1.     Fundamentally Different Decade Ahead.  The next decade will be fundamentally different – economically, competitively, demographically, culturally, and politically – from the preceding decade.  Using the same strategic approach to the financial services marketplace as in the past would be insane.  The economy in particular is expected to inch its way along impeding everyone’s business plan.  To keep the credit union’s metaphoric head above water, its leaders must fully understand the prevailing undercurrents that radically impact on strategy.

2.     External Risks > Internal Risks.  External risk factors – especially political risk, regulatory risk, and complexity risk – will have more impact on a credit union’s strategic success than will internal factors.  What one does not control will exceed what can be controlled.  Get used to it – uncertainty and how well it gets incorporated into strategy is critical to a credit union’s successful operation.

3.     Federal Government Not Friend.  The Congress, the National Credit Union Administration Board, the Consumer Financial Protection Bureau, and the Federal Reserve Board have their own political agendas and are not a credit union’s friends.  Don’t let them fool anyone into thinking otherwise.  Instead, expect them to keep making things more difficult.  Treat their increasingly costly, complex, and burdensome demands with deference – but validate, verify, and when appropriate challenge their directives.

4.     Ultimate Stabilization Costs Unknown.  Regardless of whether the NCUA Board’s loss estimates for the corporate credit union legacy assets are realistic or not, the Board sets the Temporary Corporate Credit Union Stabilization Fund(TCCUSF) assessment based upon those estimates and they drive the credit union’s costs.  Nobody knows for certain how deep the multi-billion dollar TCCUSF hole really is or how long it will take to pay it off.  Plan for the worst, hope for the best.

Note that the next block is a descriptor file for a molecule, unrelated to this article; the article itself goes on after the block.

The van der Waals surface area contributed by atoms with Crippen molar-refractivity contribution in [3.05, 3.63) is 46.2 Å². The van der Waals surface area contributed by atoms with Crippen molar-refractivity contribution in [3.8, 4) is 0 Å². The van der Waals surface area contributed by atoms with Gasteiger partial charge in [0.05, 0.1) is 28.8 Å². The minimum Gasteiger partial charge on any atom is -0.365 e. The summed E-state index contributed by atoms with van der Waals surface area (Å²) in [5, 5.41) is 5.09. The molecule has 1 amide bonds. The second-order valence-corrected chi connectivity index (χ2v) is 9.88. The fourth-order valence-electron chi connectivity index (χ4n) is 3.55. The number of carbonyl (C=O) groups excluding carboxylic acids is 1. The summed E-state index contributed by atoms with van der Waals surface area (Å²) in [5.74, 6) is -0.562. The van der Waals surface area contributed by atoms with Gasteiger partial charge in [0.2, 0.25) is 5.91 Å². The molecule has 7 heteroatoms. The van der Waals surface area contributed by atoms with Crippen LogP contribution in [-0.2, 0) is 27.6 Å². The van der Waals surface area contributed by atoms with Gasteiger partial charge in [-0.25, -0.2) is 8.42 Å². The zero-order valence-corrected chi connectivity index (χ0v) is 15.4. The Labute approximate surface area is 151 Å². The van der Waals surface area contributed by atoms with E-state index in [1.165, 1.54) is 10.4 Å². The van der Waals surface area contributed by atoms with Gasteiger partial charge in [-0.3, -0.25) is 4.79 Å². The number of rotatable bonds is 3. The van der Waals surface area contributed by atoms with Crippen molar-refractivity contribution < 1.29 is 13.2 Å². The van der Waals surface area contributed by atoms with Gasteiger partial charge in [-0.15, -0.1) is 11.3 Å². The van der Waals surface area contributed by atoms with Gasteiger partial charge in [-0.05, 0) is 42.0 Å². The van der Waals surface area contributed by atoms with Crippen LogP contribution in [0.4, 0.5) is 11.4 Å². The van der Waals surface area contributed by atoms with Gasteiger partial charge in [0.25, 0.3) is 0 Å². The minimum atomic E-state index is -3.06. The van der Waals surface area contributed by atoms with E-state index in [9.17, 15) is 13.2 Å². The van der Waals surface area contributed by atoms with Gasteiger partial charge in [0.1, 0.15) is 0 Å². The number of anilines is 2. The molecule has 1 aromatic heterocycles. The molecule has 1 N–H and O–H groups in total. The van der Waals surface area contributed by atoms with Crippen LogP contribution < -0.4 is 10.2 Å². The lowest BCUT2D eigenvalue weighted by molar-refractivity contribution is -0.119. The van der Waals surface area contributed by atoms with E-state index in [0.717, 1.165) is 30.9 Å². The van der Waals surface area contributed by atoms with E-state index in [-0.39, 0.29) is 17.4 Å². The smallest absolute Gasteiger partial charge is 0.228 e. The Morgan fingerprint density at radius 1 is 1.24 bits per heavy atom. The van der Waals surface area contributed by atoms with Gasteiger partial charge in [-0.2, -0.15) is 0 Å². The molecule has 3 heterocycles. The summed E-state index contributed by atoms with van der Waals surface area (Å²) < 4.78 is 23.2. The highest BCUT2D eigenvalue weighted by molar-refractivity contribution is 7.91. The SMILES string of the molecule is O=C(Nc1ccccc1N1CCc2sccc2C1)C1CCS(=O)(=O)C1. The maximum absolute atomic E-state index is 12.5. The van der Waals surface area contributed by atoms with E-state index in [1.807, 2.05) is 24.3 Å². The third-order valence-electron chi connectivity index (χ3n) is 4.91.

5.     Industry Infrastructure Fractured.  As a direct result of the 2008 financial system meltdown, the current credit union industry’s legacy infrastructure – including its in loco parentis regulators, non-risk-rated deposit insurance regime, and even its traditional trade associations – are showing signs of rust and structural weakness.  Proactive demolition and reconstruction of these faltering institutions sans dogmatic platitudes, entrenchedoligarchies, and one-size-fits-all approaches could go a long way toward restoring real return on investment for each increasingly diverse and independent credit union.

6.     Heavy Mortgage Loan Mix Untenable.  In the absence of a serious refocus of lending strategies credit unions are at risk of becoming the next Savings and Loan debacle.  Collectively credit union loan portfolios are dangerously loaded with low-return fixed-rate mortgages.  Many credit unions also rely heavily on originating and selling to the secondary market that is currently in flux due to the conservatorship of Fannie Mae and Freddie Mac, the glaring absence of any private market investors, and Congressional proposals that could radically reduce the demand for mortgages.  It’s an accident waiting to happen that credit unions must anticipate and avoid.